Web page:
Food For Thought
I’ve been asked by a few people how traveling alone was so I thought I’d share my experience of it. When I first thought about traveling alone, in all honestly I was terrified of. I mean the very idea of not knowing where you are let alone, anyone you know is quite frightening. I was clouded with ideas of everything that could go wrong but I’ve always dreamed of someday of taking an prolong road trip and just traveling. If I ever wanted to do this I knew at some point that I would have to be comfortable traveling alone. So I took a chance, sucked it up, swallowed my fears and decided to go to Scotland solo.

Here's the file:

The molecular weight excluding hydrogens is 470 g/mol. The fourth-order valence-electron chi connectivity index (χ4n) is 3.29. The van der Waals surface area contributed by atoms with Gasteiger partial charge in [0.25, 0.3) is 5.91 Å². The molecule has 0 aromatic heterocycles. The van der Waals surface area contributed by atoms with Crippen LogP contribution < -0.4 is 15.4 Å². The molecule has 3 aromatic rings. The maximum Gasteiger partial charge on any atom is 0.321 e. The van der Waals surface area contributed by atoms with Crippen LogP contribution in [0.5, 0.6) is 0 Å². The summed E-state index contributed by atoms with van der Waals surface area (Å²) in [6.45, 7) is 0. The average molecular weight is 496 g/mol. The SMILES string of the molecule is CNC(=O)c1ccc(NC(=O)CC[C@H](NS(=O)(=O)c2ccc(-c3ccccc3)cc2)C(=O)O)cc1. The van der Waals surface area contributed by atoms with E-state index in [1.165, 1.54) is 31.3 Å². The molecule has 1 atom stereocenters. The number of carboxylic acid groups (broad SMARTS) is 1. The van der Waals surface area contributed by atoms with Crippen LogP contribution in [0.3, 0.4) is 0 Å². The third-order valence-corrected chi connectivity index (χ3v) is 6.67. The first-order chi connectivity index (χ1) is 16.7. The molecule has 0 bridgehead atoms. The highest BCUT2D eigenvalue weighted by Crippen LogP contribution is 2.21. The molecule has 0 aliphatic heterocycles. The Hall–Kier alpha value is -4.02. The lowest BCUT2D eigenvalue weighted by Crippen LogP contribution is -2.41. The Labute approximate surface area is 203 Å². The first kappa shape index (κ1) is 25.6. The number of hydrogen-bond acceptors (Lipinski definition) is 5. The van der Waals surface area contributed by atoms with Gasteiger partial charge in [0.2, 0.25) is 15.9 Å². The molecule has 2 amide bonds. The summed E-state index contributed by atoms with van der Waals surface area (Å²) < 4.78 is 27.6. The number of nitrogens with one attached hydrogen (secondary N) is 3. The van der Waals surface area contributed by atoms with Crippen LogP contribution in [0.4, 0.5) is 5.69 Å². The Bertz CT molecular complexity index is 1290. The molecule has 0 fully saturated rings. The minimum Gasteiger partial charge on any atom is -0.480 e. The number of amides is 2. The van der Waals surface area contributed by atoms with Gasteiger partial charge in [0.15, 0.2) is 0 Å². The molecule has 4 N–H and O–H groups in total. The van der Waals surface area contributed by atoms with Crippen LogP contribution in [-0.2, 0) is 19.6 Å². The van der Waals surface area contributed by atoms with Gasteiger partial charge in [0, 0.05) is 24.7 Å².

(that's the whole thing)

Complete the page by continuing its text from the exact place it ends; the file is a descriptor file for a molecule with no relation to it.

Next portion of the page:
Preparing for this involved in constant researching on other’s experiences as well and a few solo overnight trips to dip my toes into. I learned a lot from South Dakota and the Upper Peninsula, such as what were my necessities and what I could do without i.e less is more. But most importantly I learned how to be comfortable being by myself (which was a little hard because I could be very talkative to myself).
What I took out of this experience was an indescribable experience. Some may think that it will be lonely, but this was far from that case. Photography and the mystery of being somewhere new, preoccupied my mind to the point that I did not even grasp the idea that I was alone. There are moments where your initial fear resurfaces but it’s quickly put to rest once you recognize where you are, and that the world is not as scary as you imaged. The most exciting part about traveling alone is that your flying first hand outside of your comfort zone, igniting that flame of curiosity and wonder. And you realize how exciting life can be again.